Optus admits 2700 Triple Zero calls failed during outage
Eleven weeks on from the nationwide Optus outage, the telco company has advised the Australian Government that information it previously provided to the Australian Communications and Media Authority (ACMA), the Senate and the public about the number of unsuccessful Triple Zero calls from mobiles during the outage was not accurate.
At a Senate inquiry held in mid-November, Optus’s then-CEO, Kelly Bayer Rosmarin, said that only 228 calls from mobiles to Triple Zero did not reach the Emergency Call Person (Telstra) on the day of the outage. At the time, she stated, “We have done welfare checks on all of those 228 calls. Thankfully, everybody is okay.”
But in a statement released late on Tuesday, Optus said a review of its processes had discovered a significant number of extra customers who could not call Triple Zero during the outage — with a total of at least 2697 calls understood to have failed.
“There is nothing more important to us than the safety and security of our customers, but regrettably on 8 November we did not meet the standards our customers and the community expects from us,” said interim CEO Michael Venter, who took over from Bayer Rosmarin after she resigned in the wake of the scandal.
“I offer my deepest apologies to all those customers who were unable to access Triple Zero services during the outage and did not receive a follow-up check from us,” Venter continued.
“We are writing to each customer individually to apologise for this and provide the opportunity to discuss their specific circumstances and whether there is anything we can do to assist them further.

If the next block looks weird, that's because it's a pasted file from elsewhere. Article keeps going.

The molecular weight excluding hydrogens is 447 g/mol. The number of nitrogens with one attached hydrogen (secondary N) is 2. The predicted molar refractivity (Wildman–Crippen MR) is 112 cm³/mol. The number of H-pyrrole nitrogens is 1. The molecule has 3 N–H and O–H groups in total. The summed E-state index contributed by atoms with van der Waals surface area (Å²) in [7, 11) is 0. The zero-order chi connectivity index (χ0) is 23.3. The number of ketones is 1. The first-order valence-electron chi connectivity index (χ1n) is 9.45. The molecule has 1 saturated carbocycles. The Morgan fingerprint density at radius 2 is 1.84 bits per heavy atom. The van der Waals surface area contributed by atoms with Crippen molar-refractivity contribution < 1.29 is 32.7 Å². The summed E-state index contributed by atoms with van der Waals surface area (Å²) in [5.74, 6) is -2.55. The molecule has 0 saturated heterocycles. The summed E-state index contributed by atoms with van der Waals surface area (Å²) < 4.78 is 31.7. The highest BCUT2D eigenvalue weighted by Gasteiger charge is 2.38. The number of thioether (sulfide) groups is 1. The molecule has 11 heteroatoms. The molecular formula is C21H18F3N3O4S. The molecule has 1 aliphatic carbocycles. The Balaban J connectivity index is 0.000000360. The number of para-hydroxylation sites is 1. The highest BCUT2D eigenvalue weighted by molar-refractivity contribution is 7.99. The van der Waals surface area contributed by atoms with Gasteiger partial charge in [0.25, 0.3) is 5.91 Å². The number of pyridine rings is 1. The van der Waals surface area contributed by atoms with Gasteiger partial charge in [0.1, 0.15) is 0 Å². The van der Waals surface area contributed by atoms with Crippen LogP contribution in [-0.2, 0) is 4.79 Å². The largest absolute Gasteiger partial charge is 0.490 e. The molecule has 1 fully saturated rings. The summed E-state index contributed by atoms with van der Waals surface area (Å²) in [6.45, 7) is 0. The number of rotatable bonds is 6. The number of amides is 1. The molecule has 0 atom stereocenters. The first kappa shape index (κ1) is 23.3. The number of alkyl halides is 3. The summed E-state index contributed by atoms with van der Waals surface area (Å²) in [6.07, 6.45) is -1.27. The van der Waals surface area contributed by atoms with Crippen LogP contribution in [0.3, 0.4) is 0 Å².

“We know we let our customers down and our entire team is committed to addressing all learnings from the outage.”
While Optus has said that it will update the Senate record and has already provided more information to the ACMA, Minister for Communications Michelle Rowland has described the latest update as “a deeply concerning development given the critical importance of the Triple Zero service”.
Rowland said the new information will be considered by the ACMA as part of its independent investigation into Optus’s compliance with the Telecommunications (Emergency Call Provider) Determination 2019. She added that the Australian Government’s own post-incident review will focus on Optus’s activation of network wilting protocols, where signals from mobile towers are powered down in order for Triple Zero calls to be carried by other networks.
AMSL Aero will adapt its zero-emission aircraft to fight bushfires autonomously, while Advanced...
The 2024 edition of Comms Connect New Zealand is just over four months away and already has more...
Hourua is a joint venture between Spark and One NZ, formed to meet the needs of New Zealand's...